Swimming Across the Current — Moving from In-house to Agency

It’s a well-known trope in agency life: At a certain point — after you’ve paid your dues, worked long, adrenaline-fueled days, and immersed yourself in as many industries as you have folds in your brain — you’re likely  to transition in-house. This is generally the path that makes sense, but a few of us here at Bateman have transitioned the other direction, myself included.

Three years ago, I was working in the marketing department of a company called Get Satisfaction. PR hadn’t crossed my mind as a career. I didn’t know anything about agency life, except for the limited touchpoints I had from working with our agency, Bateman Group (see where this is going?).

I enjoyed the work we did together. The messaging and storyline sessions were creative, energizing and meaningful in our quest to develop and communicate the company’s identity. And the media attention we received caused greater spikes in our web traffic than any other initiatives. So when a VP at Bateman Group reached out after I’d left that job to go traveling, I was intrigued.

It’s now been more than a year since I’ve been at Bateman Group. And, yes, I have some thoughts as to what it looks like on each side of the agency divide. Here are the biggest reasons I’ve become an unapologetic agency girl.

The diversity of clients is key for curiosity junkies — Working on a variety of accounts in disparate industries forces me to always be learning, reading, and thinking about the world in new and different ways. It also means that the people I’m interacting with on a daily basis are doing the same. Agencies (the good ones, anyway) are hubs of intellectually curious, hard-working people. It’s tough to beat  from a coworker perspective.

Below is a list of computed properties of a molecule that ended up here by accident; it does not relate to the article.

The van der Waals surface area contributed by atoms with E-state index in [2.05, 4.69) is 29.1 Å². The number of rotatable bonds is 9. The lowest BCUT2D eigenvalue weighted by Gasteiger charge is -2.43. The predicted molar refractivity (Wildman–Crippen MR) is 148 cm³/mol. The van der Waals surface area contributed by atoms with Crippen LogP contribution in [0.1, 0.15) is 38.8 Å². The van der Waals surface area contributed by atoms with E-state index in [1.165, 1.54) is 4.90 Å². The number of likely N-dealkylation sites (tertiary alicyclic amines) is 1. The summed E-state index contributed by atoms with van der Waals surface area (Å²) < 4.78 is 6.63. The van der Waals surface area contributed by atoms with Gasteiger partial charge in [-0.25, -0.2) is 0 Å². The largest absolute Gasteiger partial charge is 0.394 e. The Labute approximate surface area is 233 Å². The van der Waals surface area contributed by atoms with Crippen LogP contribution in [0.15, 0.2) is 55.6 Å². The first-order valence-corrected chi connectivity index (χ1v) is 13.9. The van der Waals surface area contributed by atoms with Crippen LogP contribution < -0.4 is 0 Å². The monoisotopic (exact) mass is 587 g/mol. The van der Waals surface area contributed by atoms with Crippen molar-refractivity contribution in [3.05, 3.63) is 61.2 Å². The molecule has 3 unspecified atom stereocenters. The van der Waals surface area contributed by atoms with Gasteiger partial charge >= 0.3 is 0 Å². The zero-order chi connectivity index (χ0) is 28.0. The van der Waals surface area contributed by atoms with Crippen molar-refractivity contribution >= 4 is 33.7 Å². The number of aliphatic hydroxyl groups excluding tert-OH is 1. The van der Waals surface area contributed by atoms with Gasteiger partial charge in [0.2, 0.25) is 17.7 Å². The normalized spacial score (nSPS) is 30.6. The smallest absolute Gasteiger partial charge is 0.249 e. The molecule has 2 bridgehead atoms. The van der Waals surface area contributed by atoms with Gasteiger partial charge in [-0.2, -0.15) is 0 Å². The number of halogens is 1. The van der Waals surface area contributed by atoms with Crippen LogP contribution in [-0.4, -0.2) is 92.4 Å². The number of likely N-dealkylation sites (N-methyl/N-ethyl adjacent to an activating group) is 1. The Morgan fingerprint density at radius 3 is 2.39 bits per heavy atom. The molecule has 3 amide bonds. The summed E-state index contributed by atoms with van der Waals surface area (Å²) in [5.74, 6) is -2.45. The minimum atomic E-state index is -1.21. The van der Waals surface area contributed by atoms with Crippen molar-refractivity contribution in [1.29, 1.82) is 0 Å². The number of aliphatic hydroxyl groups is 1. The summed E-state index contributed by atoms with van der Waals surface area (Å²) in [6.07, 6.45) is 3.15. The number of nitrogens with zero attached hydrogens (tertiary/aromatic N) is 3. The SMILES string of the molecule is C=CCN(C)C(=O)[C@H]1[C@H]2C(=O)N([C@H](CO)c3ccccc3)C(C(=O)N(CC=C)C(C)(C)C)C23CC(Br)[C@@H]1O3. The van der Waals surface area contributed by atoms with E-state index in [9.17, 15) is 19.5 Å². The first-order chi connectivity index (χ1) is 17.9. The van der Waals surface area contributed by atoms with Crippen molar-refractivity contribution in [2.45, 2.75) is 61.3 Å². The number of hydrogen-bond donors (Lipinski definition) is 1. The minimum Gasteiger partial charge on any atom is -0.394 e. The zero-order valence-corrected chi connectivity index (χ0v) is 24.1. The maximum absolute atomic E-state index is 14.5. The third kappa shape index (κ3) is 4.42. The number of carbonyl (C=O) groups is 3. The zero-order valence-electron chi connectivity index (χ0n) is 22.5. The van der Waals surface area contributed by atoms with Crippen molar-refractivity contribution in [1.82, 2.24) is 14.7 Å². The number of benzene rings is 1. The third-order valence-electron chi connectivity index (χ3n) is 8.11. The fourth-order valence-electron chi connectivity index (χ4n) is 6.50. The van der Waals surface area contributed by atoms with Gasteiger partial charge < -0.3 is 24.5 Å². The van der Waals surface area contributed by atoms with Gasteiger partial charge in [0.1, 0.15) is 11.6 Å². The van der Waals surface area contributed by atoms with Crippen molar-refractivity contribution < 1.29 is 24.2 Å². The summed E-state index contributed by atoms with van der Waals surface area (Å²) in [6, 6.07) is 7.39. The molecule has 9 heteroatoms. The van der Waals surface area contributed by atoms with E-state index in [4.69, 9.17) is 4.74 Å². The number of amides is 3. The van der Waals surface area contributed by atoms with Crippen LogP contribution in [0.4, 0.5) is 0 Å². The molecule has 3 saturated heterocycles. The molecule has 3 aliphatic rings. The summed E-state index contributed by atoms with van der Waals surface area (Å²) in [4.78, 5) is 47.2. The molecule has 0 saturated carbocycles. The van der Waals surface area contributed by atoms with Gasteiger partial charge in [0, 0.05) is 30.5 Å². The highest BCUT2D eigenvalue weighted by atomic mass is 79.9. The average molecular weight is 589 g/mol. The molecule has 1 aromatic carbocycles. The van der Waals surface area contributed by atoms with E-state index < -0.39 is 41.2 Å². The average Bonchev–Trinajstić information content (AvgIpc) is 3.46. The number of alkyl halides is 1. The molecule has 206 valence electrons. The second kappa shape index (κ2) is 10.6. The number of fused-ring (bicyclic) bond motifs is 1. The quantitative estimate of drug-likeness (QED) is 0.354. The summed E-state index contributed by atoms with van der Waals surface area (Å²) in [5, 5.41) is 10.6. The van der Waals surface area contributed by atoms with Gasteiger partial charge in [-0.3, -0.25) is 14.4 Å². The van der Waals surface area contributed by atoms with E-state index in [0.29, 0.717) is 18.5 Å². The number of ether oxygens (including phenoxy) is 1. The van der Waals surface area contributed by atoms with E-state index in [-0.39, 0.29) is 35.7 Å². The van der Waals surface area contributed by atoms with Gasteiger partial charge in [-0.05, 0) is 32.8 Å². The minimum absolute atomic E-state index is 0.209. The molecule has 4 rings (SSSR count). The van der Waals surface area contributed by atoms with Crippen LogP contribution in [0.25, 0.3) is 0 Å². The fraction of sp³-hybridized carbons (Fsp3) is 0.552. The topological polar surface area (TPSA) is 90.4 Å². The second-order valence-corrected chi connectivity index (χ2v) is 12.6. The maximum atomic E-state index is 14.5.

Access to leadership — Perhaps my favorite part of this job is having access to our clients’ leadership teams for brainstorm sessions or download interviews. Whether we’re talking about key industry themes that we can tap into for our pitching, or a CEO’s personal journey, these conversations are inspiring and informative. If you’re at a small enough startup, you also tend to have access to the leadership team, but the breadth of executives we work with provides a fascinating range of perspectives on how people build their careers and become great leaders.

Influence with the media — I’ll admit it; I’m a journalism geek at heart, and if it had been easier to land a reporting job when I graduated from college circa 2011, my career may have gone a completely different direction. But I still love having the opportunity to talk to my favorite reporters, understand their interests, and act as a resource. Sometimes this involves promoting my clients, but often it doesn’t. As any good PR pro will tell you, being helpful is more important in the long run than plugging clients constantly.

The ability to be creative, in all of its forms — PR is a really creative job. Writing bylines, drafting press releases, and coming up with pitch angles that cut through the noise in a reporter’s inbox are the very best kind of challenges (it’s why we give every interviewee a writing test before we make an offer). But there’s also a very real problem-solving element to this job that forces you to think in new ways.

Looking at that list, it’s clear to me how much I’ve learned over the last year, and how happy I am with my decision. I’m not sure I’ll be at an agency forever. There are definitely days where a calmer, more predictable job is definitely appealing. But as my colleagues will tell you, predictable is boring. So for now, I’m all in.